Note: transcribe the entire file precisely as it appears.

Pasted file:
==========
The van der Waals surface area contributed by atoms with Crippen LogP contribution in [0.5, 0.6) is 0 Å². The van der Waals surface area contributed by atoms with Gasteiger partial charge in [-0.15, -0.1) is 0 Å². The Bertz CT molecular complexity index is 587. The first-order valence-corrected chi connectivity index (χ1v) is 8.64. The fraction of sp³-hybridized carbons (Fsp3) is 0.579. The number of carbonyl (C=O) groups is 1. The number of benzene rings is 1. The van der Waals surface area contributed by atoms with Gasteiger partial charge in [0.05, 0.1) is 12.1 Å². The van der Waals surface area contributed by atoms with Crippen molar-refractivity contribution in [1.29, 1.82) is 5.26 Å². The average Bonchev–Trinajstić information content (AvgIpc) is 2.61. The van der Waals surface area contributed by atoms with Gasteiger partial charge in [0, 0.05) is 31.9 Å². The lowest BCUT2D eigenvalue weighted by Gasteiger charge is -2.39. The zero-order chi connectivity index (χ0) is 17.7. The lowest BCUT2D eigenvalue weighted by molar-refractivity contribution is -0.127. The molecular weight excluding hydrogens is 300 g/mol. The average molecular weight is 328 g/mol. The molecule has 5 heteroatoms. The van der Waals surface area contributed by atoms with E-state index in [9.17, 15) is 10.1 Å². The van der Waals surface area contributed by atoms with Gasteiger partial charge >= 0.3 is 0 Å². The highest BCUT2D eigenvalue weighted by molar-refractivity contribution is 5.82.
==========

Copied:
The van der Waals surface area contributed by atoms with Crippen LogP contribution in [0.5, 0.6) is 0 Å². The van der Waals surface area contributed by atoms with Gasteiger partial charge in [-0.15, -0.1) is 0 Å². The Bertz CT molecular complexity index is 587. The first-order valence-corrected chi connectivity index (χ1v) is 8.64. The fraction of sp³-hybridized carbons (Fsp3) is 0.579. The number of carbonyl (C=O) groups is 1. The number of benzene rings is 1. The van der Waals surface area contributed by atoms with Gasteiger partial charge in [0.05, 0.1) is 12.1 Å². The van der Waals surface area contributed by atoms with Crippen molar-refractivity contribution in [1.29, 1.82) is 5.26 Å². The average Bonchev–Trinajstić information content (AvgIpc) is 2.61. The van der Waals surface area contributed by atoms with Gasteiger partial charge in [0, 0.05) is 31.9 Å². The lowest BCUT2D eigenvalue weighted by Gasteiger charge is -2.39. The zero-order chi connectivity index (χ0) is 17.7. The lowest BCUT2D eigenvalue weighted by molar-refractivity contribution is -0.127. The molecular weight excluding hydrogens is 300 g/mol. The average molecular weight is 328 g/mol. The molecule has 5 heteroatoms. The van der Waals surface area contributed by atoms with E-state index in [9.17, 15) is 10.1 Å². The van der Waals surface area contributed by atoms with Gasteiger partial charge >= 0.3 is 0 Å². The highest BCUT2D eigenvalue weighted by molar-refractivity contribution is 5.82.